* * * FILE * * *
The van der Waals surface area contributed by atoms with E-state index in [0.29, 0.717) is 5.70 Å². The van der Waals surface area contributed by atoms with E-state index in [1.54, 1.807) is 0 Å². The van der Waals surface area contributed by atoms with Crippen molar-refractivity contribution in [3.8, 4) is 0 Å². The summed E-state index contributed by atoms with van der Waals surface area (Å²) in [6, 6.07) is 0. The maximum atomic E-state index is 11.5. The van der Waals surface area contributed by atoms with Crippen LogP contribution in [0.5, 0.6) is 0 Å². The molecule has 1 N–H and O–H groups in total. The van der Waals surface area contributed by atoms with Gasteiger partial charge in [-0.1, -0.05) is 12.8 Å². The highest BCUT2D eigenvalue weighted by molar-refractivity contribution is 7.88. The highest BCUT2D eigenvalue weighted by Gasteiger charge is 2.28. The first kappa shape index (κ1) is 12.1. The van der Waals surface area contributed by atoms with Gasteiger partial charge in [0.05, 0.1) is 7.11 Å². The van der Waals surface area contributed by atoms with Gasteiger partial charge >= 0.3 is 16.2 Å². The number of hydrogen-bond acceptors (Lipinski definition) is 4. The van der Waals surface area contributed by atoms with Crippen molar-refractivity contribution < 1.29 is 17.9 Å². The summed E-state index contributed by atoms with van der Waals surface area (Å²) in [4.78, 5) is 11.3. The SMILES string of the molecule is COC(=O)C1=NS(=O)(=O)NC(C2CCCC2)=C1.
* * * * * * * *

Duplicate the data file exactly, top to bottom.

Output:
The van der Waals surface area contributed by atoms with E-state index in [0.29, 0.717) is 5.70 Å². The van der Waals surface area contributed by atoms with E-state index in [1.54, 1.807) is 0 Å². The van der Waals surface area contributed by atoms with Crippen molar-refractivity contribution in [3.8, 4) is 0 Å². The summed E-state index contributed by atoms with van der Waals surface area (Å²) in [6, 6.07) is 0. The maximum atomic E-state index is 11.5. The van der Waals surface area contributed by atoms with Crippen LogP contribution in [0.5, 0.6) is 0 Å². The molecule has 1 N–H and O–H groups in total. The van der Waals surface area contributed by atoms with Gasteiger partial charge in [-0.1, -0.05) is 12.8 Å². The highest BCUT2D eigenvalue weighted by molar-refractivity contribution is 7.88. The highest BCUT2D eigenvalue weighted by Gasteiger charge is 2.28. The first kappa shape index (κ1) is 12.1. The van der Waals surface area contributed by atoms with Gasteiger partial charge in [0.05, 0.1) is 7.11 Å². The van der Waals surface area contributed by atoms with Gasteiger partial charge >= 0.3 is 16.2 Å². The number of hydrogen-bond acceptors (Lipinski definition) is 4. The van der Waals surface area contributed by atoms with Crippen molar-refractivity contribution < 1.29 is 17.9 Å². The summed E-state index contributed by atoms with van der Waals surface area (Å²) in [4.78, 5) is 11.3. The SMILES string of the molecule is COC(=O)C1=NS(=O)(=O)NC(C2CCCC2)=C1.